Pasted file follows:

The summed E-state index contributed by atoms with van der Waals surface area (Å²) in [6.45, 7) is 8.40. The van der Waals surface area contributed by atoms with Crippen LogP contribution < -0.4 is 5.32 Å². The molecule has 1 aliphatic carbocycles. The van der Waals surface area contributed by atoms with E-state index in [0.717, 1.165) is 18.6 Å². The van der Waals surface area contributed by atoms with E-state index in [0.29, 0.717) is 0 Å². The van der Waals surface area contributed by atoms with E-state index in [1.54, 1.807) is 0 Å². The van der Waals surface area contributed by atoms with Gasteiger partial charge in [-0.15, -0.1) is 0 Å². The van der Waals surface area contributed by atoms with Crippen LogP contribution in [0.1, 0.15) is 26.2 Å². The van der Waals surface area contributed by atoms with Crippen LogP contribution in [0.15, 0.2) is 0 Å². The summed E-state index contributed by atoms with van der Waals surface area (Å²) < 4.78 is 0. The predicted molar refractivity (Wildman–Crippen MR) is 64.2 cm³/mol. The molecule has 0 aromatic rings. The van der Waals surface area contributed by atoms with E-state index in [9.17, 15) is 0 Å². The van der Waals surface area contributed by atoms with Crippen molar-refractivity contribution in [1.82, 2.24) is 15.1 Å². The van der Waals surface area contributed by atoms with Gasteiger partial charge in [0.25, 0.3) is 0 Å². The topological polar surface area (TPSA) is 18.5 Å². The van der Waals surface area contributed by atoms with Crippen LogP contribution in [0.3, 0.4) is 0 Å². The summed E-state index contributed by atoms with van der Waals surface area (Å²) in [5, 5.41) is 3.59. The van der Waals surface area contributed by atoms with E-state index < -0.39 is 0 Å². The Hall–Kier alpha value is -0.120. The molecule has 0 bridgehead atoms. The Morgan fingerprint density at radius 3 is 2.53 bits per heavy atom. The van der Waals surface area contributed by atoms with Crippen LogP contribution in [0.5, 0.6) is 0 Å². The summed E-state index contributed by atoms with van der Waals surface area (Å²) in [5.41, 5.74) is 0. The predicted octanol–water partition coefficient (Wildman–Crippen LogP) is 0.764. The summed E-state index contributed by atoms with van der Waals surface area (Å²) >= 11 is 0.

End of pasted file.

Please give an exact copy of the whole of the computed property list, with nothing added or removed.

The summed E-state index contributed by atoms with van der Waals surface area (Å²) in [6.45, 7) is 8.40. The van der Waals surface area contributed by atoms with Crippen LogP contribution < -0.4 is 5.32 Å². The molecule has 1 aliphatic carbocycles. The van der Waals surface area contributed by atoms with E-state index in [0.717, 1.165) is 18.6 Å². The van der Waals surface area contributed by atoms with E-state index in [0.29, 0.717) is 0 Å². The van der Waals surface area contributed by atoms with E-state index in [1.54, 1.807) is 0 Å². The van der Waals surface area contributed by atoms with Gasteiger partial charge in [-0.15, -0.1) is 0 Å². The van der Waals surface area contributed by atoms with Crippen LogP contribution in [0.1, 0.15) is 26.2 Å². The van der Waals surface area contributed by atoms with Crippen LogP contribution in [0.15, 0.2) is 0 Å². The summed E-state index contributed by atoms with van der Waals surface area (Å²) < 4.78 is 0. The predicted molar refractivity (Wildman–Crippen MR) is 64.2 cm³/mol. The molecule has 0 aromatic rings. The van der Waals surface area contributed by atoms with E-state index in [9.17, 15) is 0 Å². The van der Waals surface area contributed by atoms with Crippen molar-refractivity contribution in [1.82, 2.24) is 15.1 Å². The van der Waals surface area contributed by atoms with Gasteiger partial charge in [0.25, 0.3) is 0 Å². The topological polar surface area (TPSA) is 18.5 Å². The van der Waals surface area contributed by atoms with Crippen LogP contribution in [0.3, 0.4) is 0 Å². The summed E-state index contributed by atoms with van der Waals surface area (Å²) in [5, 5.41) is 3.59. The van der Waals surface area contributed by atoms with E-state index < -0.39 is 0 Å². The Hall–Kier alpha value is -0.120. The molecule has 0 bridgehead atoms. The Morgan fingerprint density at radius 3 is 2.53 bits per heavy atom. The van der Waals surface area contributed by atoms with Crippen LogP contribution in [0.5, 0.6) is 0 Å². The summed E-state index contributed by atoms with van der Waals surface area (Å²) in [5.41, 5.74) is 0. The predicted octanol–water partition coefficient (Wildman–Crippen LogP) is 0.764. The summed E-state index contributed by atoms with van der Waals surface area (Å²) >= 11 is 0.